Some time from now there will be a montage of LeBron cocking back for a dunk, Dwight Howard blocking a ball into the 4th row, Kobe hitting a turn around, Chris Paul whipping a behind the back pass in traffic, Dwyane Wade making some circus shot and one, and Kevin durant knocking down an effortless 30 footer. It will likely be set to "Para, para, para-dise" and I will likely get a smile on my face as the music fades to Stu Scott setting the stage for Magic, Wilbon and Jon Barry.

I can't hate the NBA. I can't hate Coldplay. And deep down inside, I don't think you can either.

Tuesday, September 6, 2011

The New, New NBA

Its clear that many NBA players (and fans) have the idea to put on exhibitions in order to make some money and stay sharp against elite competition. We have seen summer league teams go at it, NBA players making cameos in Asian exhibition games, and even guys showing up in playgrounds. Since there doesn't seem to be an end to the lockout in sight, here at The Black Converse, we have decided to take matters into our own hands. We call it the Rolling Thunder Basketball Revue. It is a completely crowd-funded, traveling basketball league, funded by those who care - The Fans.

The Premise:
A traveling league of teams made up of NBA players. Teams are chose playground style with the captains being selected from the All-NBA teams this past season. Captains would be Durant, Kobe, Rose, Howard, Wade, Westbrook, Gasol, Dirk, Amare, Joe Johnson (LeBron opts out so he can play with Wade so Joe Johnson becomes the last team captain...just because you're not on the All-NBA team, doesn't mean you can't get paid like you are) Each team must have at least 5 players, but they can pick as many as they want. This is where it gets interesting. Players aren't guaranteed a salary, but rather they earn their paycheck by winning games each weekend in this traveling basketball circus. The money that comes from the crowd-funded campaign goes into a big pool and it is divided up to be distributed after each game. Winners get 65% of the pool and losers get 35%. This means that the guys are actually playing for something each game. And it also means that team captains can control how much they can earn. Less players on their roster means less of a split.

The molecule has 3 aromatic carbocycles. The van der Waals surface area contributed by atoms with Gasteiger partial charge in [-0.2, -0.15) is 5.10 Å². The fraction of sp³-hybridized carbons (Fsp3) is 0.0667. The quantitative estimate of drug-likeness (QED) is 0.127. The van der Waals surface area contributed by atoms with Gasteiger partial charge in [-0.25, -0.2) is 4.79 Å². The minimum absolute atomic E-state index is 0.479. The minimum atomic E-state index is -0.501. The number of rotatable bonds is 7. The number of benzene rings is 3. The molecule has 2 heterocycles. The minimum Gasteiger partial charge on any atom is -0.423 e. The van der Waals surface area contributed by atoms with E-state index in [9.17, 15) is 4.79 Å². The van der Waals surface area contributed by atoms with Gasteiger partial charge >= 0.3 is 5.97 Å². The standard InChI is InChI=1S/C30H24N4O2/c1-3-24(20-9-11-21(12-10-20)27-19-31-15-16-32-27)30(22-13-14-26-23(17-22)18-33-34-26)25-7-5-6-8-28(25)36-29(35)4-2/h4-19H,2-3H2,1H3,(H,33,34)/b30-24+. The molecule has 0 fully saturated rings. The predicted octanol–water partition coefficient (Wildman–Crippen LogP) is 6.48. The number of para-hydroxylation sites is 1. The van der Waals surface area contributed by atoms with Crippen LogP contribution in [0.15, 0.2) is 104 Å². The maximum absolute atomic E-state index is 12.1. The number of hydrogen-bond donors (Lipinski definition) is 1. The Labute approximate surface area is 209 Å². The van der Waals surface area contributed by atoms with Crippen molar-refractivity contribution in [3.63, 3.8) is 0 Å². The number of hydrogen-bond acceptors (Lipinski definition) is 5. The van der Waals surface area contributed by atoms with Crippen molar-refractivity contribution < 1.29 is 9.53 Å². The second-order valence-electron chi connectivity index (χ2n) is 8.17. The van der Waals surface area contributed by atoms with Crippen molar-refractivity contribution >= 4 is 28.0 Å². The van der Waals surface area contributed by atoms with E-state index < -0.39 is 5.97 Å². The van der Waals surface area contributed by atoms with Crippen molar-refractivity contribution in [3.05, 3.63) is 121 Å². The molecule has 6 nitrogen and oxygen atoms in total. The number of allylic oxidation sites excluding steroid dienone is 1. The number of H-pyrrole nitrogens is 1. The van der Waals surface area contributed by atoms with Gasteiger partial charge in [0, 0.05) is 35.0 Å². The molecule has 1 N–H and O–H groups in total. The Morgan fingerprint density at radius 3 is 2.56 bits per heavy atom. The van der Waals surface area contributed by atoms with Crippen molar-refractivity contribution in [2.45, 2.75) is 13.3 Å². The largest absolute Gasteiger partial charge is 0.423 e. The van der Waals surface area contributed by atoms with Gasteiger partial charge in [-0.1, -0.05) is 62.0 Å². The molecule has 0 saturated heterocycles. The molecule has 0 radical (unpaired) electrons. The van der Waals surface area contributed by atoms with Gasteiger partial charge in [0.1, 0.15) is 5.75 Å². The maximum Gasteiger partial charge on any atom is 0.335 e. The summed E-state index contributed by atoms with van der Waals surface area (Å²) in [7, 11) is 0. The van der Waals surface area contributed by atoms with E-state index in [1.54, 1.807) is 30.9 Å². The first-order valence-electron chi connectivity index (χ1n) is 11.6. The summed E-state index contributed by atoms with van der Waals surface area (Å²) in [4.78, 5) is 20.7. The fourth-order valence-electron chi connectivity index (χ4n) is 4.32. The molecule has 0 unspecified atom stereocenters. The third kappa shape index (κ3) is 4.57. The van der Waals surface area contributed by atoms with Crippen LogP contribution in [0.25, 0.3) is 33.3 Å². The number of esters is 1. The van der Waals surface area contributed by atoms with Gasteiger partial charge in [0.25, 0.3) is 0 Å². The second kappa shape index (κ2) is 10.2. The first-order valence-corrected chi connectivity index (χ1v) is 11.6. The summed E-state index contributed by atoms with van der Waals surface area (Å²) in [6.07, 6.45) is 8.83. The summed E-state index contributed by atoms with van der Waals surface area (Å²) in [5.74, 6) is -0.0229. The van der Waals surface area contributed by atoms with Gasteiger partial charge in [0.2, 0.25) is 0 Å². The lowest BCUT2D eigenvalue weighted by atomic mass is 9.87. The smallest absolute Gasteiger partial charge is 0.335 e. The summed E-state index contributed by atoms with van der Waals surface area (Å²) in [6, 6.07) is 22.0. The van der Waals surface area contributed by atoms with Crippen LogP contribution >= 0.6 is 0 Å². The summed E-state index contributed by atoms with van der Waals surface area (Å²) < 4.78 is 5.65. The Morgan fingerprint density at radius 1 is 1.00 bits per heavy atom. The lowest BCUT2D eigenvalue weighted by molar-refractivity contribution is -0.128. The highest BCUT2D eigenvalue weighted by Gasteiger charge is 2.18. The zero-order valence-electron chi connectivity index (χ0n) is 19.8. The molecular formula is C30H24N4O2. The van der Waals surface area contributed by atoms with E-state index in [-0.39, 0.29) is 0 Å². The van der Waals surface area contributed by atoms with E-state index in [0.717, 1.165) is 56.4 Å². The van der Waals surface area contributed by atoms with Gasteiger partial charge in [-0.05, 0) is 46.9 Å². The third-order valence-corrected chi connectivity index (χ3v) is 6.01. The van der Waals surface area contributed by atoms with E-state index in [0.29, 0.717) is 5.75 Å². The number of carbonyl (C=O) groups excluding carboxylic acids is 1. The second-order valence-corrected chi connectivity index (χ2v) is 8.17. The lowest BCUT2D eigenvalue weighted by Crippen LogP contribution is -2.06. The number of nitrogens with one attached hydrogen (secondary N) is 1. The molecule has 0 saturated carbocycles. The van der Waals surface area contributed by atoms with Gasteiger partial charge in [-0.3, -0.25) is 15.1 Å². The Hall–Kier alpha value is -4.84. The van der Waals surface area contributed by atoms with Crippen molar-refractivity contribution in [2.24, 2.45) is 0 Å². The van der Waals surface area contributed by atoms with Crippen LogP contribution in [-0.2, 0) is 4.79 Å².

The Season
It's a 25 week season, with teasm traveling to a new city each weekend. A potential list of cities has been put together and the top 25 cities in terms of crowd fund-raising will be chosen to host the games. All teams travel at the same time, to the same city and play two games each between Friday, Saturday and Sunday (Maximizing TV Viewers) Thats 50 games per team for the season. There is a tournament at the end of the season for the top 8 teams. This tournament takes place in Las Vegas and will be a single elimination tournament (yes this means less games, but higher'll see in a minute)

Each game has a purse that is divided up from the crowd-sourced funding, with the winners taking a mojority share. A large chunk of the money is set aside for a winner-take-all tournament in Las Vegas. The top 8 teams play each other, single elimination style, for a chance at the big prize. Presumably this sum of money would be somewhere in the neighborhood of $50 million. We want it to be appealing. This would be a 4 day tournament. First day has 4 games, second day has two. The third day is like All-Star Saturday; three point contest, dunk contest, H-O-R-S-E, two-on-two tournament. Then the fourth day is the championship game.

If this is successful, we could add new wrinkles in future campaigns. Wrinkles like "Winner Stays" where the team that wins the tournament gets to keep all their players for the next year. Or they get to decide who the other team captains are, thereby splitting up potential dominant teams. Another fun wrinkle would be managing roster moves in a more fun-to-watch way. Roster moves could be made Real World/Road Rules Challenge style.*

Now to the funding tiers.

Base Level: $10 donation